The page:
Scientific Validation of the Mind/Body Paradigm & Muscle Testing
Daniel A. Monti, John Sinnott, Marc Marchese,
Elsabeth J. S. Kunkle and Jeffrey M. Greeson
Perceptual and Motor Skills, 1999, 88, 1019-1028.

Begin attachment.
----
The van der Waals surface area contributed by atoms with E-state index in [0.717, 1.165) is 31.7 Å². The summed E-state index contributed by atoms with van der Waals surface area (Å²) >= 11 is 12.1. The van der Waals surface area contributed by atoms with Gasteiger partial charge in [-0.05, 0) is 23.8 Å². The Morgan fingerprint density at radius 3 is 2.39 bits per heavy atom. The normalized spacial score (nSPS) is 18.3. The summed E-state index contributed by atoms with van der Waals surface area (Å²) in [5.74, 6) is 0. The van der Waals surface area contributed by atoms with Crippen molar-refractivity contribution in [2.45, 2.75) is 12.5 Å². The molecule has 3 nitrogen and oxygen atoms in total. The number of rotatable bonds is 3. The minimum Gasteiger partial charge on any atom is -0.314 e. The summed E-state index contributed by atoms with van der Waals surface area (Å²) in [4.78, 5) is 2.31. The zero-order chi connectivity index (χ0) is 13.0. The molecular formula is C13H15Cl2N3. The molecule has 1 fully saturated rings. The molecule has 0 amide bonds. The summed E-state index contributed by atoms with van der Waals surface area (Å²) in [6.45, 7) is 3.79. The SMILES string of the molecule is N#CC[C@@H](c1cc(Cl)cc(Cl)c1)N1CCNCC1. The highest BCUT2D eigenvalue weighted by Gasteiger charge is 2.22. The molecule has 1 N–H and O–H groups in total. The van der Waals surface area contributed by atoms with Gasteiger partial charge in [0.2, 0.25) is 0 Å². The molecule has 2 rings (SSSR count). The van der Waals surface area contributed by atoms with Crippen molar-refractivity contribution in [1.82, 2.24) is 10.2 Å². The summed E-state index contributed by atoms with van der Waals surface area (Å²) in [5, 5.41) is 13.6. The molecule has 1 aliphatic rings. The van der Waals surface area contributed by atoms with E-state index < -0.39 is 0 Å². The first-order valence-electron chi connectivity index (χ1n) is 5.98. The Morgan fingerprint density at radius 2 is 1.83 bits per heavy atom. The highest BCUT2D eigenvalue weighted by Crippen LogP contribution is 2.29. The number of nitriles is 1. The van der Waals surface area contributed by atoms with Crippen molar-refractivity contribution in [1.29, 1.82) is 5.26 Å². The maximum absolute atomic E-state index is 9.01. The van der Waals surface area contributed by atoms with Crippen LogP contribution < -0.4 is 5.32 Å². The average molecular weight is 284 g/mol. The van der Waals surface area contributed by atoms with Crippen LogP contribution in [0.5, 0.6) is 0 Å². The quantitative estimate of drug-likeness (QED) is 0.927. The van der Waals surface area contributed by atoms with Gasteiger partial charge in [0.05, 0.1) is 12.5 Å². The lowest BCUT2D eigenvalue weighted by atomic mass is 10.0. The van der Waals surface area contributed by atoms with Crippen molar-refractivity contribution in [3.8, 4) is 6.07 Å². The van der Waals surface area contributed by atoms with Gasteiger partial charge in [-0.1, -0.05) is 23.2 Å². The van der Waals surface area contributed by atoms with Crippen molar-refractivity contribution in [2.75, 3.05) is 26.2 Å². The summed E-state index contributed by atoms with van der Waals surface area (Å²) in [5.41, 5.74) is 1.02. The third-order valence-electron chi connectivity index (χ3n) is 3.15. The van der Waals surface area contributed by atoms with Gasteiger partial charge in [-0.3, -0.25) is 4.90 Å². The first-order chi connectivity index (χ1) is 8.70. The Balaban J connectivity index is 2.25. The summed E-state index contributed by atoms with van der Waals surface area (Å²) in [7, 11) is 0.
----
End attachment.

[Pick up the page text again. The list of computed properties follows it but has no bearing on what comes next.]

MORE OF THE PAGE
Summary: This study investigated differences in values of manual muscle tests after exposure to congruent and incongruent semantic stimuli. Muscle testing with a computerized dynamometer was performed on the deltoid muscle group of 89 healthy college students after repetitions of congruent (true) and incongruent (false) self-referential statements. The order in which statements were repeated was controlled by a counterbalanced design. The combined data showed that approximately 17% more total force over a longer period of time could be endured when subjects repeated semantically congruent statements (p < .001). Order effects were not significant. Overall, significant differences were found in muscle test responses between congruent and incongruent semantic stimuli.
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